Friday, November 29 2013 10:51 AM EST2013-11-29 15:51:33 GMT
A 28-year-old man was behind bars for allegedly prank calling his sister and saying there was a bomb in her car, which prompted authorities to shut down part of Interstate 15 and call in the More >>
A 28-year-old man was behind bars for allegedly prank calling his sister and saying there was a bomb in her car, which prompted authorities to shut down part of Interstate 15 and call in the bomb squad, California Highway Patrol officials said Friday. More >>
SAN DIEGO (CBS 8) - The man police say called in a bomb hoax that left thousands of Thanksgiving commuters stuck in traffic on Interstate 15, was released from jail early Thursday morning and all felony charges against him have been dropped.
Victor Diaz, 28, was initially facing felony charges after calling his sister and telling her there was a bomb in her car. Now the DA and federal authorities have decided not to pursue this case.
Around 10:30 p.m. Wednesday a clerk said Diaz was in the process of being released from custody and he was finally released around 3:00 a.m. Thursday.
It's now up to the San Diego city attorney's office to decide whether or not Diaz should be punished for the stunt that caused a massive traffic jam for three hours on one of San Diego's busiest freeways.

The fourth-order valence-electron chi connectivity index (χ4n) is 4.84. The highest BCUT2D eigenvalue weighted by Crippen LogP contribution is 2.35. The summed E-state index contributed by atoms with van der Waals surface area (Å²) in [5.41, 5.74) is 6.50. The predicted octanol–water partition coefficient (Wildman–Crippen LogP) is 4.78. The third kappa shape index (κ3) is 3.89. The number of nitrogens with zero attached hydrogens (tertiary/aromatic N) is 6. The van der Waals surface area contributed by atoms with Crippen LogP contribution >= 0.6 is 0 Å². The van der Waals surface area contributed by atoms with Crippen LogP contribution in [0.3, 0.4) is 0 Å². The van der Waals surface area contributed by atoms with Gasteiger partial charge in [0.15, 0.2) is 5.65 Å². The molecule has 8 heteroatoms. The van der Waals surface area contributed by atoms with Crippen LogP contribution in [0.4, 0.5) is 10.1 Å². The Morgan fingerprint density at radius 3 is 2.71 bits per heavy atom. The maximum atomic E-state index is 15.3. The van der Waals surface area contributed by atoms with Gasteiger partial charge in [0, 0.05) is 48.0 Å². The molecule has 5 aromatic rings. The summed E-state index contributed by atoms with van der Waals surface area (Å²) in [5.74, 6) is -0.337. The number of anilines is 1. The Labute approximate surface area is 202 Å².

Diaz's 27-year-old sister Deanna pulled over and called 911 after receiving frightening phone calls from a number and voice she didn't recognize. Traffic was halted on both sides of I-15 at Miramar Way around 2:45 p.m. Thursday, November 28 while the bomb squad examined her sedan for explosives. They quickly determined the caller was her brother playing a prank.
Initially, the San Diego man was booked on felony charges, including making a threat to cause death and a false bomb report. He's now going to be released from custody while the city attorney considers his future.
"We take every case seriously, so we're obviously going to review the case but other than that I wouldn't be able to comment on the case," Assistant City Attorney Marlea Dell Anno said.
"If the feds decide not to charge, and the district attorney decides not to charge, that must mean they say there's not even enough to charge you. These are not soft-hearted folks. These are folks that look for offenses if they can find them," criminal defense attorney Allen Bloom said.